By Ángel S. Sanz

Trajectory-based formalisms are an intuitively attractive means of describing quantum approaches simply because they enable using "classical" options. starting at an introductory point appropriate for college kids, this two-volume monograph offers (1) the basics and (2) the purposes of the trajectory description of simple quantum strategies. this primary quantity is focussed at the classical and quantum heritage essential to comprehend the basics of Bohmian mechanics, which are thought of the most subject of this paintings. Extensions of the formalism to the fields of open quantum platforms and to optics also are proposed and discussed.

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**Extra resources for A Trajectory Description of Quantum Processes. I. Fundamentals: A Bohmian Perspective**

**Sample text**

It can be noticed that the system dynamics is independent of the particular choice of the initial ensemble distribution, ρ0 . 58). Within this formulation, classical statistical mechanics can then be interpreted as a field theory. Actually, if u and ρcl are assigned to the velocity field and density of an incompressible and non-rotational fluid respectively, the formalism can be tackled from a hydrodynamic viewpoint. 12a), an Euler equation is reached where the velocity field does not depend on the fluid density, 30 1 From Trajectories to Ensembles in Classical Mechanics ∂u ∇V + (u · ∇)u = − .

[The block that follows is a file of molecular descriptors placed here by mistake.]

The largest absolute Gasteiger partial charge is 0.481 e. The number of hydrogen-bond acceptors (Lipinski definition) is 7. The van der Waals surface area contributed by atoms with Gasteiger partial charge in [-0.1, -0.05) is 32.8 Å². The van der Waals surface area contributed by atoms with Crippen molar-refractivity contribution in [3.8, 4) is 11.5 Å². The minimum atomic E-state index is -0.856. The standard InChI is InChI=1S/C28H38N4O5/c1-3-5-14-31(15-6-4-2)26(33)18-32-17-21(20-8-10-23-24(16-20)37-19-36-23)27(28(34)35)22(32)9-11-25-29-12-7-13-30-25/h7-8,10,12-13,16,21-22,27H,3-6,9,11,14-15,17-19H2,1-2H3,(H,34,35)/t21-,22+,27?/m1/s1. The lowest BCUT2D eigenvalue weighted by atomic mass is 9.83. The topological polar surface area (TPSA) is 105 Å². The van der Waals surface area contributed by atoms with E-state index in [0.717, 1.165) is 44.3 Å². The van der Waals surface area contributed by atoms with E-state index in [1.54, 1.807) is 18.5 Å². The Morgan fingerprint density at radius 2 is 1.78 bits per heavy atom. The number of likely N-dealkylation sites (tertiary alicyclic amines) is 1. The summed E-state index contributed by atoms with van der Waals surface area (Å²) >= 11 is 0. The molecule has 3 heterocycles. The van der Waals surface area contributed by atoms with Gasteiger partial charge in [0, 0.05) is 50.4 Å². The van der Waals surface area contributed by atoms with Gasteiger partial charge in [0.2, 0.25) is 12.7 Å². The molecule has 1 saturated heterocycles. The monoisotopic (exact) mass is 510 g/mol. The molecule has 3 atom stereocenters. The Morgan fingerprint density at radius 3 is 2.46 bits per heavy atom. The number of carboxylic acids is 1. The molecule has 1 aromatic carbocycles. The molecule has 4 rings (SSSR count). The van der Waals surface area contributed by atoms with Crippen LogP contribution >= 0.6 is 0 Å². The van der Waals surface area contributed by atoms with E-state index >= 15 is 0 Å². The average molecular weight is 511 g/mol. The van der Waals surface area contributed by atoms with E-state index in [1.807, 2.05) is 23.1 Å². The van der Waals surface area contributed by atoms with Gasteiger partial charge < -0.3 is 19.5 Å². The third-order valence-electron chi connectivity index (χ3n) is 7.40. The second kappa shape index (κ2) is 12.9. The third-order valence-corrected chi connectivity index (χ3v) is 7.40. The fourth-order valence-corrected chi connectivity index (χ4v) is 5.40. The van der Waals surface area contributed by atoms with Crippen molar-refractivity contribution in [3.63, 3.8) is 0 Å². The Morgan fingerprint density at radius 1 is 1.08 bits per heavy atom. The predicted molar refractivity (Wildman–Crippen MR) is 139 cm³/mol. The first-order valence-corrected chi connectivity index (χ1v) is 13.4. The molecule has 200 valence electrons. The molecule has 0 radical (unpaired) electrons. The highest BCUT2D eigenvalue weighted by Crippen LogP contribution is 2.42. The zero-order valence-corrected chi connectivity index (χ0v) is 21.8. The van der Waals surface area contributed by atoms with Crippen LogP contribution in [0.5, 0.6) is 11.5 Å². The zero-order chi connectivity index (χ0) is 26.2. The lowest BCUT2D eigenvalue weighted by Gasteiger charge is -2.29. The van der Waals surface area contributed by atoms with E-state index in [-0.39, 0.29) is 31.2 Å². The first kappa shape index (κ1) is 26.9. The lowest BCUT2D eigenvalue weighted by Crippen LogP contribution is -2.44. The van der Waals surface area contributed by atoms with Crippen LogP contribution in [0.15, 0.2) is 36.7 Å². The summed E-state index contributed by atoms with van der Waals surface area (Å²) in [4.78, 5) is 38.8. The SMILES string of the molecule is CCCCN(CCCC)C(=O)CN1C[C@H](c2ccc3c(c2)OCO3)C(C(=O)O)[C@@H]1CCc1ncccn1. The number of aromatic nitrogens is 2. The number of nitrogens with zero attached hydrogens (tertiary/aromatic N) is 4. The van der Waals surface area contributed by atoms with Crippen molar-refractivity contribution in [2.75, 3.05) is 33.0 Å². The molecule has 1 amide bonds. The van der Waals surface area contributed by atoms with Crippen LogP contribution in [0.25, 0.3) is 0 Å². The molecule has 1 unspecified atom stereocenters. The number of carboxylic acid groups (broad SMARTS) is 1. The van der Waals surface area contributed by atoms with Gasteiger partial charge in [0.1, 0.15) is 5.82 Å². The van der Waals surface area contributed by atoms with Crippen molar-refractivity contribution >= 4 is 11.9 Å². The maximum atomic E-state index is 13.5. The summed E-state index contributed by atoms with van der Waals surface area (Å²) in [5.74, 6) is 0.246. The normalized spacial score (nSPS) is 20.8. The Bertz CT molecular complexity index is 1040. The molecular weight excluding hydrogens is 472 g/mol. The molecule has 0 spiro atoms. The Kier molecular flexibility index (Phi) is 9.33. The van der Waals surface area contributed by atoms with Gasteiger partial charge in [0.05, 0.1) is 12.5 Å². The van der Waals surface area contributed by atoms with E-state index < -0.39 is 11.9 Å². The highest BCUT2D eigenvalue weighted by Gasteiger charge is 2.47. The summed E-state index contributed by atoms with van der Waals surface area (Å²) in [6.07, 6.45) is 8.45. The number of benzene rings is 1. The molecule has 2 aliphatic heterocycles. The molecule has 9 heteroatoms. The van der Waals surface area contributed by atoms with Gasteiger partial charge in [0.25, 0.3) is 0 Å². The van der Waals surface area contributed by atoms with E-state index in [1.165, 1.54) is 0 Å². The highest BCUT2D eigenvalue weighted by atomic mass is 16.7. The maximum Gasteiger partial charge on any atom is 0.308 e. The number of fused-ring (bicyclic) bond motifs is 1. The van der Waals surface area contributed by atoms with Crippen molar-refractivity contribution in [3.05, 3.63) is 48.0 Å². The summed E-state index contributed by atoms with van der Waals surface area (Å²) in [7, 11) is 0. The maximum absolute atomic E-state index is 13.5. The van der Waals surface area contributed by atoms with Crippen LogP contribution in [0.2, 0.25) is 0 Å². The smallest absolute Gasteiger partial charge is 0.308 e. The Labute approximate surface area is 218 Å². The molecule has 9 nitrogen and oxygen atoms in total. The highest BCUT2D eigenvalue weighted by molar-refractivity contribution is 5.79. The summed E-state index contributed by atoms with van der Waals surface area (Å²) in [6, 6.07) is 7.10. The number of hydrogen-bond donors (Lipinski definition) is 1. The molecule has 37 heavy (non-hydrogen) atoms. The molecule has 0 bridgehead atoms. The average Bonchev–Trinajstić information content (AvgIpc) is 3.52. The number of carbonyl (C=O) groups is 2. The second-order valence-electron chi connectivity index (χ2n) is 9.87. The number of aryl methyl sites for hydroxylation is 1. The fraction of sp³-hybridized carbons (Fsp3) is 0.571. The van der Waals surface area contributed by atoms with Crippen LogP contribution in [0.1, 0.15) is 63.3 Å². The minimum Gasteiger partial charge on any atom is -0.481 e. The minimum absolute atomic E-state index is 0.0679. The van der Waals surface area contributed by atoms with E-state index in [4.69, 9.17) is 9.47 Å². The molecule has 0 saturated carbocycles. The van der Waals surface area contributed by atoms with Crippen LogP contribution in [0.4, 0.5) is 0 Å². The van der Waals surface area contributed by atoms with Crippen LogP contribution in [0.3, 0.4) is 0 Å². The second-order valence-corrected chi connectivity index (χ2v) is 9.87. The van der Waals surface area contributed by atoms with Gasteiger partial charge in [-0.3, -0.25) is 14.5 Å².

2). Nonetheless, in order to compare later on with quantum and Bohmian mechanics, consider the problem of an ensemble of identical, non-interacting free classical particles with mass m in one dimension. Moreover, it will also be assumed that their velocity is the same (v) and constant. This is equivalent to say that their energy is the same, since V = 0. Essentially, this ensemble is described by a microcanonical distribution function. 76) can be expressed in one dimension as 32 1 From Trajectories to Ensembles in Classical Mechanics ∂ρcl ∂ρcl = −v .

In general, they appear in dynamical systems described by nonlinear differential equations. More specifically, according to the Poincaré–Bendixon theorem [46], a system will display a chaotic dynamics if it is described by at least a set of three autonomous (time-independent) coupled equations or two if the system is nonautonomous (the third equation is supplied by the time-dependence). Hence, in the case of an autonomous Hamiltonian system, it is necessary, at least, two degrees of freedom with a nonseparable potential function.